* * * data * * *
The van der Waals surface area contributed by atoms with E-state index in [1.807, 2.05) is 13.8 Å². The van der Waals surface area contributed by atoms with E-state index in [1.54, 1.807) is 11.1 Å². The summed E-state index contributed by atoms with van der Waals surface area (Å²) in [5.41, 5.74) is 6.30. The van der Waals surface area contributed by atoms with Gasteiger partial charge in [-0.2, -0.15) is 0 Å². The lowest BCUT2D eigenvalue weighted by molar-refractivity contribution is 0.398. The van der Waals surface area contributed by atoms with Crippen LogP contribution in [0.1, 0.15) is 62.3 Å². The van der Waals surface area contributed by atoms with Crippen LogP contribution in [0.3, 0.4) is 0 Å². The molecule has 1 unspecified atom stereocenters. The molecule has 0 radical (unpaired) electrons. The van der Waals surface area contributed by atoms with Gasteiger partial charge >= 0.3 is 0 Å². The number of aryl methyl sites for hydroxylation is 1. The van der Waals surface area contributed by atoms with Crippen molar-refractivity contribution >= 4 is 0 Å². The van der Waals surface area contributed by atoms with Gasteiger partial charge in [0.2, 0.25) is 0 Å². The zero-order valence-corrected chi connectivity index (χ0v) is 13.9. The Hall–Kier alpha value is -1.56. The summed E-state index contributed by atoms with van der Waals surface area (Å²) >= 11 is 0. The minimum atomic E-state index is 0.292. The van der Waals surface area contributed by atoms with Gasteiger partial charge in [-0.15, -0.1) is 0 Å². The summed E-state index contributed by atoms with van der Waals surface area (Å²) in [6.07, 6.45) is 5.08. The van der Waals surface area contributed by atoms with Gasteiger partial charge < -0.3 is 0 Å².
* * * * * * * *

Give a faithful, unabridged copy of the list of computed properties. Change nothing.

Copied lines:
The van der Waals surface area contributed by atoms with E-state index in [1.807, 2.05) is 13.8 Å². The van der Waals surface area contributed by atoms with E-state index in [1.54, 1.807) is 11.1 Å². The summed E-state index contributed by atoms with van der Waals surface area (Å²) in [5.41, 5.74) is 6.30. The van der Waals surface area contributed by atoms with Gasteiger partial charge in [-0.2, -0.15) is 0 Å². The lowest BCUT2D eigenvalue weighted by molar-refractivity contribution is 0.398. The van der Waals surface area contributed by atoms with Crippen LogP contribution in [0.1, 0.15) is 62.3 Å². The van der Waals surface area contributed by atoms with Crippen LogP contribution in [0.3, 0.4) is 0 Å². The molecule has 1 unspecified atom stereocenters. The molecule has 0 radical (unpaired) electrons. The van der Waals surface area contributed by atoms with Gasteiger partial charge >= 0.3 is 0 Å². The number of aryl methyl sites for hydroxylation is 1. The van der Waals surface area contributed by atoms with Crippen molar-refractivity contribution >= 4 is 0 Å². The van der Waals surface area contributed by atoms with Gasteiger partial charge in [0.2, 0.25) is 0 Å². The zero-order valence-corrected chi connectivity index (χ0v) is 13.9. The Hall–Kier alpha value is -1.56. The summed E-state index contributed by atoms with van der Waals surface area (Å²) >= 11 is 0. The minimum atomic E-state index is 0.292. The van der Waals surface area contributed by atoms with Gasteiger partial charge in [-0.15, -0.1) is 0 Å². The summed E-state index contributed by atoms with van der Waals surface area (Å²) in [6.07, 6.45) is 5.08. The van der Waals surface area contributed by atoms with Gasteiger partial charge < -0.3 is 0 Å².